The Inquiry into Future Directions for the Consumer Data Right - Final Report introduces the concept of Action Initiation, which for payments translates to third party payment initiation.
AusPayNet is working with members on a position paper to ensure that the approach to enabling Action Initiation is efficient, building on existing and planned capability. Alongside this we are considering what implications this instruction layer may have for competition and choice.
We welcomed the opportunity to respond to the following consultations during this quarter.
In May 2021, ASIC issued the second of two consultation papers forming part of its review to ensure the ePayments Code remains relevant and effective. This paper set out a number of proposals on nine key areas for feedback. AusPayNet’s submission focused on those areas where the industry consensus indicates there is a need for further discussion and consideration. These included the need for more clarity around the proposals concerning amendments to Mistaken Internet Payments and the proposed extension of the Code to small business. In relation to modernising the Code, we also highlighted that the Code should remain responsive to future developments. Read our submission here.
The Reserve Bank’s consultation sought feedback on Preliminary Conclusions on proposed policy changes relating to dual-network debit cards and least-cost routing; interchange fees; and the transparency of scheme fees. AusPayNet’s submission reflected on the rapidly evolving context in which we are operating and the implications for retail payments. We highlighted that as emerging trends accelerate, merchant and consumer choice is likely to be informed by a more complex set of inputs than pricing. As such, any measures taken to address immediate concerns may require close monitoring and review to ensure continued competitive neutrality. Read our submission here.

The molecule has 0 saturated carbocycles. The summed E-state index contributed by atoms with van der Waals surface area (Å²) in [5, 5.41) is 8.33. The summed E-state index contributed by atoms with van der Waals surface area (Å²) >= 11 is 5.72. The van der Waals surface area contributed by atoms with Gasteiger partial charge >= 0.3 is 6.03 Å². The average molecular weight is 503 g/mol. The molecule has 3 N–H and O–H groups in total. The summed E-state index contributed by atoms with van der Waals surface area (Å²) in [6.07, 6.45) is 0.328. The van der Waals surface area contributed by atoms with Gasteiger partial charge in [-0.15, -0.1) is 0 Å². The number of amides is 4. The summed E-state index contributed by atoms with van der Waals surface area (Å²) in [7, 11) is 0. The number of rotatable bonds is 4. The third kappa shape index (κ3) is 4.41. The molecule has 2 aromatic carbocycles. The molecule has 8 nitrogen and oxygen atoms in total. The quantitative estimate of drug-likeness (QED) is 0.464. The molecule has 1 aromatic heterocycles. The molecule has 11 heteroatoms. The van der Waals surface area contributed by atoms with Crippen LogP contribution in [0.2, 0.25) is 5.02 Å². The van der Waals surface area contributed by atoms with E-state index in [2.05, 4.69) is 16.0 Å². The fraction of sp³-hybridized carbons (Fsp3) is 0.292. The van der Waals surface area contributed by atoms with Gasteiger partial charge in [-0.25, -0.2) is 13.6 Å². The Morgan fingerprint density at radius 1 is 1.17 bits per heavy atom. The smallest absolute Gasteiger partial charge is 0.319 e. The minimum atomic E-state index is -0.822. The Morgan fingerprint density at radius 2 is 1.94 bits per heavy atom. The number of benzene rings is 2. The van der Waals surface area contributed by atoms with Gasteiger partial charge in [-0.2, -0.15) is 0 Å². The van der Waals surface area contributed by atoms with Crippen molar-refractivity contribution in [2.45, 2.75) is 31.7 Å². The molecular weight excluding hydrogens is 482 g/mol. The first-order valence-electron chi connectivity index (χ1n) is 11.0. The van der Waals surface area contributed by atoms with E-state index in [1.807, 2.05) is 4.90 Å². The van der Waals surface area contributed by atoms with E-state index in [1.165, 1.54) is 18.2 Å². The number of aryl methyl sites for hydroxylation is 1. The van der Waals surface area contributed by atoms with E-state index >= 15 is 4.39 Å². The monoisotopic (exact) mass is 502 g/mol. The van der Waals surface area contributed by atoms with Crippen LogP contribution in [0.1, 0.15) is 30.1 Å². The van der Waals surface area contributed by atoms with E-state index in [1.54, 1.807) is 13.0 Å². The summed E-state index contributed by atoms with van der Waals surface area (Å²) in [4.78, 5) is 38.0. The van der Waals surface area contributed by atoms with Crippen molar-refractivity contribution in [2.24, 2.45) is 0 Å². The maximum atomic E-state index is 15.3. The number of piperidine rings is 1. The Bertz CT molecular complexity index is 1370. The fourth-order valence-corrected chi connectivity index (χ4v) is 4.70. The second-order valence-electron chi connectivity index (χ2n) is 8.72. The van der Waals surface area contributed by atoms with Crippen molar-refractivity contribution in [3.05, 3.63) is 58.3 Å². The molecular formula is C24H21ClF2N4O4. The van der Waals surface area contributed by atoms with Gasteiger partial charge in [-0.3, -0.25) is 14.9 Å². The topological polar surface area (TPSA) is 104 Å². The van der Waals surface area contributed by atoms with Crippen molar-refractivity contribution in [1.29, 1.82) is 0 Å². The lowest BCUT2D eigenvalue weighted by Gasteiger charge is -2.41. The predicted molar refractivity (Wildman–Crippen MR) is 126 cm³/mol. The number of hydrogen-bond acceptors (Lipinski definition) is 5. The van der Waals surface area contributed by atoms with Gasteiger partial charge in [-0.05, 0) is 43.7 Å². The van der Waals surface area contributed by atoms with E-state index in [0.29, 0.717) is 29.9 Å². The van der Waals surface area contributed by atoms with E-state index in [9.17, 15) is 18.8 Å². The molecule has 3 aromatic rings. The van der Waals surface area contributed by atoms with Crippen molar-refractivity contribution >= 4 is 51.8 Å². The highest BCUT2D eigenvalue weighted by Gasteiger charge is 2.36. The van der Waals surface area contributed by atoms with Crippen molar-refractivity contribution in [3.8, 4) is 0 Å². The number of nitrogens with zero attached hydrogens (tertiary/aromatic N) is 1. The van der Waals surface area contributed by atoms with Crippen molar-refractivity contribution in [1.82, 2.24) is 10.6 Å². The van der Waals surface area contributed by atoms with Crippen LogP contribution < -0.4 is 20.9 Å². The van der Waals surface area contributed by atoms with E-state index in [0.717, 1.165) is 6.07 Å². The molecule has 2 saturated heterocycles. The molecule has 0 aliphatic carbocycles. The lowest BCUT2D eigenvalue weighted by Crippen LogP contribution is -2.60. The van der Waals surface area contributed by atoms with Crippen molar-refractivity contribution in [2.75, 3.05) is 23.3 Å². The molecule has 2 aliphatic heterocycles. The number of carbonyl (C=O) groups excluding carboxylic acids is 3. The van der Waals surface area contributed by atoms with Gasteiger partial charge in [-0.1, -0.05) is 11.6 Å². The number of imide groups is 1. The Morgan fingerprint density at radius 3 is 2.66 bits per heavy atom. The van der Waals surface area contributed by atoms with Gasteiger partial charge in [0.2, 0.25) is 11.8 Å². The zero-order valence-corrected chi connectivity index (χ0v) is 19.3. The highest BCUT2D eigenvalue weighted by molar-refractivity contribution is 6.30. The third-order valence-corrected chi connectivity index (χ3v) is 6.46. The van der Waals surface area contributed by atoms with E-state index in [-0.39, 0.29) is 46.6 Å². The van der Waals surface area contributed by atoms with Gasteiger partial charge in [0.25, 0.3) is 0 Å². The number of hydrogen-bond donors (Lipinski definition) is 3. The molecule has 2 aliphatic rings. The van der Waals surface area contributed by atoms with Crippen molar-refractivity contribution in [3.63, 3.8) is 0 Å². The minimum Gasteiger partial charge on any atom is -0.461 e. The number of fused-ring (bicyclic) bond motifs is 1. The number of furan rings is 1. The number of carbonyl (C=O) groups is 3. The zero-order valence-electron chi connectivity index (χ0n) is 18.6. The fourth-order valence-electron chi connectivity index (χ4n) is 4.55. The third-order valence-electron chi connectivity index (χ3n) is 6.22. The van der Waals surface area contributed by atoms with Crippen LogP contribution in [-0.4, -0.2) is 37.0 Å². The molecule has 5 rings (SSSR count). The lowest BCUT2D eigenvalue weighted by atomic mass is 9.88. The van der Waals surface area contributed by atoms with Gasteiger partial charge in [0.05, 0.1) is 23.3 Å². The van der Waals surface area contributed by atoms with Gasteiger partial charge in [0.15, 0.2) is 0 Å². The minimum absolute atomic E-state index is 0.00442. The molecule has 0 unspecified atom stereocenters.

On 25 March 2021, the Parliamentary Joint Committee on Corporations and Financial Services commenced an inquiry into mobile payment and digital wallet financial services and called for submissions. AusPayNet’s submission focused specifically on the implications of mobile payment and digital wallet services for licensing and consumer protection. It recognised the amendments proposed by the Council of Financial Regulators (CFR) in its Review of Retail Payments Regulation: Stored-Value Facilities (SVF) final report as a positive step in terms of the regulation of SVFs. But it also highlighted that the amendments fall short because not all participants now in the payments industry necessarily fit the definition of an ‘SVF’. It suggested regulation should apply to all industry participants and involve a consistent framework – a “same risk, same rules” approach. Read our submission here.
In June 2021, the Council of Financial Regulators formally announced AusPayNet’s role in the development of an industry e-conveyancing code. Following a review of the regulatory arrangements for e-conveyancing, the Council has supported addressing areas identified for improvement through a self-regulatory regime. The code will be “jointly developed by e-conveyancing platform providers and financial institutions under the governance of an industry steering committee facilitated by AusPayNet.” We look forward to working with industry to complete the code by September 2022. More information is available here.
The review of our governance framework and constitution is well underway. One of the recent recommendations arising from the review is the creation of the AusPayNet Stakeholder Advisory Council (ASAC). The ASAC, which will include members from consumer groups, fintechs, and retailers, was developed as a way of ensuring that wider stakeholder perspectives are shared with our Board. The first ASAC meeting will be held in August 2021.
Following recent changes to our IAF Affiliate membership criteria to include merchants that participate significantly in the payments industry, we welcomed three new members in June 2021.
For more information on AusPayNet membership contact firstname.lastname@example.org.